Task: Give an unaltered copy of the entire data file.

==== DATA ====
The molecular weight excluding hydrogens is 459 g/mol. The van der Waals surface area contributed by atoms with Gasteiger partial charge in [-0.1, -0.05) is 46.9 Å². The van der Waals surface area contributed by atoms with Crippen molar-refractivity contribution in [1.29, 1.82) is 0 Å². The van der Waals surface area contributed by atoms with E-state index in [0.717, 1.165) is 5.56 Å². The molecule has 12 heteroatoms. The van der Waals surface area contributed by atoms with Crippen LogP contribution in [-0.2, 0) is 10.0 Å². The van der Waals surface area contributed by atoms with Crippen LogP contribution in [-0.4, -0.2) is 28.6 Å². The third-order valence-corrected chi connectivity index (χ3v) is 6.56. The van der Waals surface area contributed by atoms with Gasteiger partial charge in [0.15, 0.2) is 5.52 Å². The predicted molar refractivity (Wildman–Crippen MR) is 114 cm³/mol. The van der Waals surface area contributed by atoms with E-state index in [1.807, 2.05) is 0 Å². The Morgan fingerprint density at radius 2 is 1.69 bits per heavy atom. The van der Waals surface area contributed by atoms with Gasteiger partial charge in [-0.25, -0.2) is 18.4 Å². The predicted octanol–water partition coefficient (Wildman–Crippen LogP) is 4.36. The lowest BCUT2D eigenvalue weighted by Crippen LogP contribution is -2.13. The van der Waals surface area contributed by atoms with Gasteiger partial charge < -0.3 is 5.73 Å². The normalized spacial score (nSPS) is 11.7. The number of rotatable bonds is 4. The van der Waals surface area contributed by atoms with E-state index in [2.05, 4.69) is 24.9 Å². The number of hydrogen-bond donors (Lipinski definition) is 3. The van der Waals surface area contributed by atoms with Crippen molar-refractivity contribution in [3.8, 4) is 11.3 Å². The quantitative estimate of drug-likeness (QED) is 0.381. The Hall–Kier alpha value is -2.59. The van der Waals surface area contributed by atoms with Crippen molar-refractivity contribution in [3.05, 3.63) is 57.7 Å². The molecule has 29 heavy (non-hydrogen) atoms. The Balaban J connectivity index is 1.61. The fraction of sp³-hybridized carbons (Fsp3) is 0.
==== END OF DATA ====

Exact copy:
The molecular weight excluding hydrogens is 459 g/mol. The van der Waals surface area contributed by atoms with Gasteiger partial charge in [-0.1, -0.05) is 46.9 Å². The van der Waals surface area contributed by atoms with Crippen molar-refractivity contribution in [1.29, 1.82) is 0 Å². The van der Waals surface area contributed by atoms with E-state index in [0.717, 1.165) is 5.56 Å². The molecule has 12 heteroatoms. The van der Waals surface area contributed by atoms with Crippen LogP contribution in [-0.2, 0) is 10.0 Å². The van der Waals surface area contributed by atoms with Crippen LogP contribution in [-0.4, -0.2) is 28.6 Å². The third-order valence-corrected chi connectivity index (χ3v) is 6.56. The van der Waals surface area contributed by atoms with Gasteiger partial charge in [0.15, 0.2) is 5.52 Å². The predicted molar refractivity (Wildman–Crippen MR) is 114 cm³/mol. The van der Waals surface area contributed by atoms with E-state index in [1.807, 2.05) is 0 Å². The Morgan fingerprint density at radius 2 is 1.69 bits per heavy atom. The van der Waals surface area contributed by atoms with Gasteiger partial charge in [-0.25, -0.2) is 18.4 Å². The predicted octanol–water partition coefficient (Wildman–Crippen LogP) is 4.36. The lowest BCUT2D eigenvalue weighted by Crippen LogP contribution is -2.13. The van der Waals surface area contributed by atoms with Gasteiger partial charge < -0.3 is 5.73 Å². The normalized spacial score (nSPS) is 11.7. The number of rotatable bonds is 4. The van der Waals surface area contributed by atoms with E-state index in [2.05, 4.69) is 24.9 Å². The number of hydrogen-bond donors (Lipinski definition) is 3. The van der Waals surface area contributed by atoms with Crippen molar-refractivity contribution in [3.8, 4) is 11.3 Å². The quantitative estimate of drug-likeness (QED) is 0.381. The Hall–Kier alpha value is -2.59. The van der Waals surface area contributed by atoms with Crippen molar-refractivity contribution in [3.05, 3.63) is 57.7 Å². The molecule has 29 heavy (non-hydrogen) atoms. The Balaban J connectivity index is 1.61. The fraction of sp³-hybridized carbons (Fsp3) is 0.